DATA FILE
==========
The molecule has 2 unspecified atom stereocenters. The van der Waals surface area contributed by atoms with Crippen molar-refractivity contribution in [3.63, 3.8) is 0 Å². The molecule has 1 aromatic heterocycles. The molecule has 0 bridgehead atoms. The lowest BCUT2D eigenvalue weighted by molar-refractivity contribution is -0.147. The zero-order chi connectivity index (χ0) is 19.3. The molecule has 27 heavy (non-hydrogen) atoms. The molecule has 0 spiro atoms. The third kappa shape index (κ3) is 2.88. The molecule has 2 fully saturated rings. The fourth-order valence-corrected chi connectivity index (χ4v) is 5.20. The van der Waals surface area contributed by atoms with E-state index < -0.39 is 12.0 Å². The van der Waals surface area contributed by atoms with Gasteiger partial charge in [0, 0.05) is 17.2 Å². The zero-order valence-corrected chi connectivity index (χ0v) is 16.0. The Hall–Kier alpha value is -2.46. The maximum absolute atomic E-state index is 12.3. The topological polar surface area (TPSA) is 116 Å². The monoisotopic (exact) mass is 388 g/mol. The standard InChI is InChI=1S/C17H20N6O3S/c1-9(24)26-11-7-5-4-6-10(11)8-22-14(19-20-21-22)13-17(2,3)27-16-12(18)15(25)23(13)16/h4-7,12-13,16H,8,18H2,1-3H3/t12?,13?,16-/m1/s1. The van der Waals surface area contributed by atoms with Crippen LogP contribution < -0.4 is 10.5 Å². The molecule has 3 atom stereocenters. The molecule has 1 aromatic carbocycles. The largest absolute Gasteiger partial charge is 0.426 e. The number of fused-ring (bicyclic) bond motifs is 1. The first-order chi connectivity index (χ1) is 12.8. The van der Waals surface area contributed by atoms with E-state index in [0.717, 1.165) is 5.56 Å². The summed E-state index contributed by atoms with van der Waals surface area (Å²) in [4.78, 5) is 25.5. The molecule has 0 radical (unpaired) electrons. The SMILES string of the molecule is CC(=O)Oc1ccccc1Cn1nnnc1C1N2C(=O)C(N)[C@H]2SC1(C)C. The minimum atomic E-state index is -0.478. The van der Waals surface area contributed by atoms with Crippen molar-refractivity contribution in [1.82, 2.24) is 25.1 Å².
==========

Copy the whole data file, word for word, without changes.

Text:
The molecule has 2 unspecified atom stereocenters. The van der Waals surface area contributed by atoms with Crippen molar-refractivity contribution in [3.63, 3.8) is 0 Å². The molecule has 1 aromatic heterocycles. The molecule has 0 bridgehead atoms. The lowest BCUT2D eigenvalue weighted by molar-refractivity contribution is -0.147. The zero-order chi connectivity index (χ0) is 19.3. The molecule has 27 heavy (non-hydrogen) atoms. The molecule has 0 spiro atoms. The third kappa shape index (κ3) is 2.88. The molecule has 2 fully saturated rings. The fourth-order valence-corrected chi connectivity index (χ4v) is 5.20. The van der Waals surface area contributed by atoms with E-state index < -0.39 is 12.0 Å². The van der Waals surface area contributed by atoms with Gasteiger partial charge in [0, 0.05) is 17.2 Å². The zero-order valence-corrected chi connectivity index (χ0v) is 16.0. The Hall–Kier alpha value is -2.46. The maximum absolute atomic E-state index is 12.3. The topological polar surface area (TPSA) is 116 Å². The monoisotopic (exact) mass is 388 g/mol. The standard InChI is InChI=1S/C17H20N6O3S/c1-9(24)26-11-7-5-4-6-10(11)8-22-14(19-20-21-22)13-17(2,3)27-16-12(18)15(25)23(13)16/h4-7,12-13,16H,8,18H2,1-3H3/t12?,13?,16-/m1/s1. The van der Waals surface area contributed by atoms with Crippen LogP contribution < -0.4 is 10.5 Å². The molecule has 3 atom stereocenters. The molecule has 1 aromatic carbocycles. The largest absolute Gasteiger partial charge is 0.426 e. The number of fused-ring (bicyclic) bond motifs is 1. The first-order chi connectivity index (χ1) is 12.8. The van der Waals surface area contributed by atoms with E-state index in [0.717, 1.165) is 5.56 Å². The summed E-state index contributed by atoms with van der Waals surface area (Å²) in [4.78, 5) is 25.5. The molecule has 0 radical (unpaired) electrons. The SMILES string of the molecule is CC(=O)Oc1ccccc1Cn1nnnc1C1N2C(=O)C(N)[C@H]2SC1(C)C. The minimum atomic E-state index is -0.478. The van der Waals surface area contributed by atoms with Crippen molar-refractivity contribution in [1.82, 2.24) is 25.1 Å².